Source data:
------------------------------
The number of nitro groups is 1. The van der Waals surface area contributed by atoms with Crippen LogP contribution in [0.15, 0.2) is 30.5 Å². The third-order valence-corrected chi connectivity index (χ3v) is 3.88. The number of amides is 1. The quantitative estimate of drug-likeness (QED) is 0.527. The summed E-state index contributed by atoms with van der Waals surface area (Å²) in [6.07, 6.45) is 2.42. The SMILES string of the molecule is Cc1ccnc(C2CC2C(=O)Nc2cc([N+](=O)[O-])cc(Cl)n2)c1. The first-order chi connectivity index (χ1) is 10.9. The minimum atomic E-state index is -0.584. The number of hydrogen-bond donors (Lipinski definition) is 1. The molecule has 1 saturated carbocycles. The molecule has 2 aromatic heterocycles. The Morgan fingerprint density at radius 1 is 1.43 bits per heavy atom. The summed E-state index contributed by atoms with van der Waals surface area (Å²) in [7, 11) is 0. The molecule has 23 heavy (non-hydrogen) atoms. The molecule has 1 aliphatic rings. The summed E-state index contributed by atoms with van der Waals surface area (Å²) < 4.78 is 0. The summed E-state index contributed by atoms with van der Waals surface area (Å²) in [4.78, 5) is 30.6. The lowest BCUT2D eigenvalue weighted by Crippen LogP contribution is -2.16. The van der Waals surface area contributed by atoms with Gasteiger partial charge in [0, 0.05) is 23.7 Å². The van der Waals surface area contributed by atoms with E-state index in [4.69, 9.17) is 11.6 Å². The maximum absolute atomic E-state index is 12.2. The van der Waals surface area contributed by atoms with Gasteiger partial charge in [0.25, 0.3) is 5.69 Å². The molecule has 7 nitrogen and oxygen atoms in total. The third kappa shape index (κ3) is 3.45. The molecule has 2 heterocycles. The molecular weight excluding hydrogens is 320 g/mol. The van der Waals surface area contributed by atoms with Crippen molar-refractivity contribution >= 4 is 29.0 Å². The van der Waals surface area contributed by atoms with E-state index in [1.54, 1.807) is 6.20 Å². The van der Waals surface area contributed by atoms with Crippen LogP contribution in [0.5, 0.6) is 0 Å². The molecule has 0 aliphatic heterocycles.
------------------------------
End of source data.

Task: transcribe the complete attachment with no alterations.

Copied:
The number of nitro groups is 1. The van der Waals surface area contributed by atoms with Crippen LogP contribution in [0.15, 0.2) is 30.5 Å². The third-order valence-corrected chi connectivity index (χ3v) is 3.88. The number of amides is 1. The quantitative estimate of drug-likeness (QED) is 0.527. The summed E-state index contributed by atoms with van der Waals surface area (Å²) in [6.07, 6.45) is 2.42. The SMILES string of the molecule is Cc1ccnc(C2CC2C(=O)Nc2cc([N+](=O)[O-])cc(Cl)n2)c1. The first-order chi connectivity index (χ1) is 10.9. The minimum atomic E-state index is -0.584. The number of hydrogen-bond donors (Lipinski definition) is 1. The molecule has 1 saturated carbocycles. The molecule has 2 aromatic heterocycles. The Morgan fingerprint density at radius 1 is 1.43 bits per heavy atom. The summed E-state index contributed by atoms with van der Waals surface area (Å²) in [7, 11) is 0. The molecule has 23 heavy (non-hydrogen) atoms. The molecule has 1 aliphatic rings. The summed E-state index contributed by atoms with van der Waals surface area (Å²) < 4.78 is 0. The summed E-state index contributed by atoms with van der Waals surface area (Å²) in [4.78, 5) is 30.6. The lowest BCUT2D eigenvalue weighted by Crippen LogP contribution is -2.16. The van der Waals surface area contributed by atoms with Gasteiger partial charge in [0, 0.05) is 23.7 Å². The van der Waals surface area contributed by atoms with E-state index in [4.69, 9.17) is 11.6 Å². The maximum absolute atomic E-state index is 12.2. The van der Waals surface area contributed by atoms with Gasteiger partial charge in [0.25, 0.3) is 5.69 Å². The molecule has 7 nitrogen and oxygen atoms in total. The third kappa shape index (κ3) is 3.45. The molecule has 2 heterocycles. The molecular weight excluding hydrogens is 320 g/mol. The van der Waals surface area contributed by atoms with Crippen molar-refractivity contribution >= 4 is 29.0 Å². The van der Waals surface area contributed by atoms with E-state index in [1.54, 1.807) is 6.20 Å². The van der Waals surface area contributed by atoms with Crippen LogP contribution in [0.5, 0.6) is 0 Å². The molecule has 0 aliphatic heterocycles.